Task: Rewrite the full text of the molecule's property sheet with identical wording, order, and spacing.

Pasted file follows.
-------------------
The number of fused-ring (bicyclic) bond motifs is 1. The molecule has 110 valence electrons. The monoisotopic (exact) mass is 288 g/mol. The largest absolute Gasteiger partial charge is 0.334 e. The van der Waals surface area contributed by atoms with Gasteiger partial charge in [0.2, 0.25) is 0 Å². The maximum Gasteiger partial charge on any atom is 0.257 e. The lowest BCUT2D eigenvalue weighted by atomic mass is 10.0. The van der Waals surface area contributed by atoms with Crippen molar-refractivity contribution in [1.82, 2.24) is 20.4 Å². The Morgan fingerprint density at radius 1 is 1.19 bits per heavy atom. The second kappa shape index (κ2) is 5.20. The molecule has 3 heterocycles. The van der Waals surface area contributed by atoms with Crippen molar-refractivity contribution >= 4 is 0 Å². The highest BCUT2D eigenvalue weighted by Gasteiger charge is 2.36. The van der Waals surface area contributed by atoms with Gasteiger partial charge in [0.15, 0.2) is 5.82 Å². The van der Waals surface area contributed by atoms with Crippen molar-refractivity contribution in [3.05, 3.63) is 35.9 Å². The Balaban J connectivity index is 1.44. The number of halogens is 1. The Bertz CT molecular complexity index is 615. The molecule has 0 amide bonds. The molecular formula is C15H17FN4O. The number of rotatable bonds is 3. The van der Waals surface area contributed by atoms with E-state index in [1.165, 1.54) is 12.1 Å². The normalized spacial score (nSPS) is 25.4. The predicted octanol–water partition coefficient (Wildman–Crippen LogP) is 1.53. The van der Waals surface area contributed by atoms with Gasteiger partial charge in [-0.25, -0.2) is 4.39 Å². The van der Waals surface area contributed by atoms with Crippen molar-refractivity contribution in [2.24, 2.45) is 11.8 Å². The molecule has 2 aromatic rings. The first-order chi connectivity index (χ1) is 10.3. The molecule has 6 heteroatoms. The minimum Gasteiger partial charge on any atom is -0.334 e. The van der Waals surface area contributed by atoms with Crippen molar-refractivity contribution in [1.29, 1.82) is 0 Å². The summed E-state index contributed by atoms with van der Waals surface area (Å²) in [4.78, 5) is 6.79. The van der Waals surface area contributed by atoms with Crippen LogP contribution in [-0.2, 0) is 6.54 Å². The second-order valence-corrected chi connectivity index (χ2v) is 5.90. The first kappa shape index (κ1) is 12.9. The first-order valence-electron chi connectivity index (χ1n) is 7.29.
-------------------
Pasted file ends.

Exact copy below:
The number of fused-ring (bicyclic) bond motifs is 1. The molecule has 110 valence electrons. The monoisotopic (exact) mass is 288 g/mol. The largest absolute Gasteiger partial charge is 0.334 e. The van der Waals surface area contributed by atoms with Gasteiger partial charge in [0.2, 0.25) is 0 Å². The maximum Gasteiger partial charge on any atom is 0.257 e. The lowest BCUT2D eigenvalue weighted by atomic mass is 10.0. The van der Waals surface area contributed by atoms with Crippen molar-refractivity contribution in [1.82, 2.24) is 20.4 Å². The Morgan fingerprint density at radius 1 is 1.19 bits per heavy atom. The second kappa shape index (κ2) is 5.20. The molecule has 3 heterocycles. The van der Waals surface area contributed by atoms with Crippen molar-refractivity contribution >= 4 is 0 Å². The highest BCUT2D eigenvalue weighted by Gasteiger charge is 2.36. The van der Waals surface area contributed by atoms with Gasteiger partial charge in [0.15, 0.2) is 5.82 Å². The van der Waals surface area contributed by atoms with Crippen molar-refractivity contribution in [3.05, 3.63) is 35.9 Å². The Balaban J connectivity index is 1.44. The number of halogens is 1. The Bertz CT molecular complexity index is 615. The molecule has 0 amide bonds. The molecular formula is C15H17FN4O. The number of rotatable bonds is 3. The van der Waals surface area contributed by atoms with E-state index in [1.165, 1.54) is 12.1 Å². The normalized spacial score (nSPS) is 25.4. The predicted octanol–water partition coefficient (Wildman–Crippen LogP) is 1.53. The van der Waals surface area contributed by atoms with Gasteiger partial charge in [-0.25, -0.2) is 4.39 Å². The van der Waals surface area contributed by atoms with Crippen molar-refractivity contribution in [2.24, 2.45) is 11.8 Å². The molecule has 2 aromatic rings. The first-order chi connectivity index (χ1) is 10.3. The molecule has 6 heteroatoms. The minimum Gasteiger partial charge on any atom is -0.334 e. The van der Waals surface area contributed by atoms with Crippen molar-refractivity contribution in [1.29, 1.82) is 0 Å². The summed E-state index contributed by atoms with van der Waals surface area (Å²) in [4.78, 5) is 6.79. The van der Waals surface area contributed by atoms with Crippen LogP contribution in [-0.2, 0) is 6.54 Å². The second-order valence-corrected chi connectivity index (χ2v) is 5.90. The first kappa shape index (κ1) is 12.9. The first-order valence-electron chi connectivity index (χ1n) is 7.29.